Have you ever thought about writing non-fiction but been put off by amount of research involved? Writing about what you know helps, as you’re likely to have information you need at your fingertips, or at least know where to find it, but if you’re anything like me, you will still need to check up on a detail every so often.
The truth is, research is hard to avoid. Even as a fiction writer, you will still need to check facts once in a while. It might be a historical detail (would your hero have been wearing a top hat or bowler?), a fact about a place or person, or even lyrics of your heroine’s favourite song.
Sometimes you can avoid problem by being vague. Instead of naming song, say, ‘He was humming that annoying tune again.’ If you don’t know exactly how big boat was, say, ‘It was about length of a swimming pool’. However, do this too often, and you lose sense of reality, of a scene coming alive, that comes from a precisely imagined and described story world.
So how do you go about finding information you need to fill gaps in your story or article? As a researcher, there are five main sources of information I turn to, roughly in this order:
1 – Home reference books. Looking things up at home is quick and convenient, and a good encyclopaedia can fill in background information on a huge range of topics. However, it may not contain specific information you’re looking for, and sometimes even if it contains answer, it may be hard to find. For example, if you know want to find out more about Ellen MacArthur, it’s great, but it’s not much help if you can’t remember surname of ‘that woman who sailed around world – Ellen someone.’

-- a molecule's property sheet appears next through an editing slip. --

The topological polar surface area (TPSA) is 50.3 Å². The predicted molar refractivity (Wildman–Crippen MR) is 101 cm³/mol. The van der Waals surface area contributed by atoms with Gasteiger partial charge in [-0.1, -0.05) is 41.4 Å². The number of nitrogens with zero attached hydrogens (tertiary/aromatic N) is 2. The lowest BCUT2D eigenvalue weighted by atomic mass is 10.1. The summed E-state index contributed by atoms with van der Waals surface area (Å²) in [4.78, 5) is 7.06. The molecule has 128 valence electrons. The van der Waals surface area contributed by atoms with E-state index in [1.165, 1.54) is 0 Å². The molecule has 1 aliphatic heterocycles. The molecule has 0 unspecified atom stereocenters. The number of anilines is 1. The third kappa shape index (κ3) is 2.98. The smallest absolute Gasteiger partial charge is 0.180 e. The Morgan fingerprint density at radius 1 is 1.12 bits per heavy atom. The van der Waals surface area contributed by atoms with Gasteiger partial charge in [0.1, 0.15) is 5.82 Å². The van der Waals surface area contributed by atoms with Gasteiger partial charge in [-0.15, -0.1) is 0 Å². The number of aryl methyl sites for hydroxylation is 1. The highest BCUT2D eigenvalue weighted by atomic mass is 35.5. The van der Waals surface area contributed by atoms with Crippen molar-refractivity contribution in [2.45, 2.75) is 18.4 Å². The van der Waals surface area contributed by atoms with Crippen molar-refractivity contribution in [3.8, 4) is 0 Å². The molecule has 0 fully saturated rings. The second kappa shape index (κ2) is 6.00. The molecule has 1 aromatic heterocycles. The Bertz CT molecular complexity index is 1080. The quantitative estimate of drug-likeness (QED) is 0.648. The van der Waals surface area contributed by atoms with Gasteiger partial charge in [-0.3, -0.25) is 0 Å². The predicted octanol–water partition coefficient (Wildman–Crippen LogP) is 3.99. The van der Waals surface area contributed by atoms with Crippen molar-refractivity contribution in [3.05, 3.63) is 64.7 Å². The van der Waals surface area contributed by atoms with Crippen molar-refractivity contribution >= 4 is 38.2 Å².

2 – The Internet The Internet is a great starting point if you can’t remember exact details of what you’re looking for. Type ‘Ellen’ and ‘around world sailing’ into Google and odds are that sooner or later name ‘MacArthur’ will crop up. It can be useful for tracking down poetry and song lyrics too, because it doesn’t matter if you can’t remember title or first line – if it’s on Internet, then typing any line into a search engine will help you track it down.
3 - Libraries If you can’t find what you need at home, in most cases next stop will be your local library. They will have a wider range of reference books, as well as other subject-related books. For example, if you need to add colour to your novel about a woman sailor, you could look out for interesting details in a biography of Ellen MacArthur. If you’re really new to a subject, start from scratch with a child’s reference book. They’re often surprisingly informative as well as having lots of helpful illustrations. If your local library fails, you may have to resort to a larger library further afield – main copyright libraries have every book you could wish for, although it’s worth calling in advance to check that book you’re looking for is immediately available.